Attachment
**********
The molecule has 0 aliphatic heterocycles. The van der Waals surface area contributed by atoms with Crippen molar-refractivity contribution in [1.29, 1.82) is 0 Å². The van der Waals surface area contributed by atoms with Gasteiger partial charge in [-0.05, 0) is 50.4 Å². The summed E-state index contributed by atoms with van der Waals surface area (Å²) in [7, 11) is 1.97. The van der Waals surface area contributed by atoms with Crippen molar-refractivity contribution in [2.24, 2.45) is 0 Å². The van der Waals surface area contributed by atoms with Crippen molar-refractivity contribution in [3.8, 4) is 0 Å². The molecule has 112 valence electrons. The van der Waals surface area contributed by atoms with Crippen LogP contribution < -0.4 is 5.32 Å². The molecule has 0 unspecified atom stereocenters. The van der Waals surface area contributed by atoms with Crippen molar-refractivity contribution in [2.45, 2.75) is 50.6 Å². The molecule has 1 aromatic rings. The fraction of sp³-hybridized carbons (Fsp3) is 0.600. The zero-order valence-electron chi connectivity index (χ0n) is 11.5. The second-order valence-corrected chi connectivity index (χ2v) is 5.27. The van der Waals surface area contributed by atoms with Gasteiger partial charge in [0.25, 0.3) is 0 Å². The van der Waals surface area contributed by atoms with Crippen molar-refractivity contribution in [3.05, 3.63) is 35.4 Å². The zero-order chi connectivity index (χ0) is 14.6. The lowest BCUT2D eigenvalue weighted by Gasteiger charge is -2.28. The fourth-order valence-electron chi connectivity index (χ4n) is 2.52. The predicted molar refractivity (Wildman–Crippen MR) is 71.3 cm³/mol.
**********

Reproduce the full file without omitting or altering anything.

The molecule has 0 aliphatic heterocycles. The van der Waals surface area contributed by atoms with Crippen molar-refractivity contribution in [1.29, 1.82) is 0 Å². The van der Waals surface area contributed by atoms with Gasteiger partial charge in [-0.05, 0) is 50.4 Å². The summed E-state index contributed by atoms with van der Waals surface area (Å²) in [7, 11) is 1.97. The van der Waals surface area contributed by atoms with Crippen molar-refractivity contribution in [2.24, 2.45) is 0 Å². The van der Waals surface area contributed by atoms with Crippen molar-refractivity contribution in [3.8, 4) is 0 Å². The molecule has 112 valence electrons. The van der Waals surface area contributed by atoms with Crippen LogP contribution < -0.4 is 5.32 Å². The molecule has 0 unspecified atom stereocenters. The van der Waals surface area contributed by atoms with Crippen molar-refractivity contribution in [2.45, 2.75) is 50.6 Å². The molecule has 1 aromatic rings. The fraction of sp³-hybridized carbons (Fsp3) is 0.600. The zero-order valence-electron chi connectivity index (χ0n) is 11.5. The second-order valence-corrected chi connectivity index (χ2v) is 5.27. The van der Waals surface area contributed by atoms with Gasteiger partial charge in [0.25, 0.3) is 0 Å². The van der Waals surface area contributed by atoms with Crippen molar-refractivity contribution in [3.05, 3.63) is 35.4 Å². The zero-order chi connectivity index (χ0) is 14.6. The lowest BCUT2D eigenvalue weighted by Gasteiger charge is -2.28. The fourth-order valence-electron chi connectivity index (χ4n) is 2.52. The predicted molar refractivity (Wildman–Crippen MR) is 71.3 cm³/mol.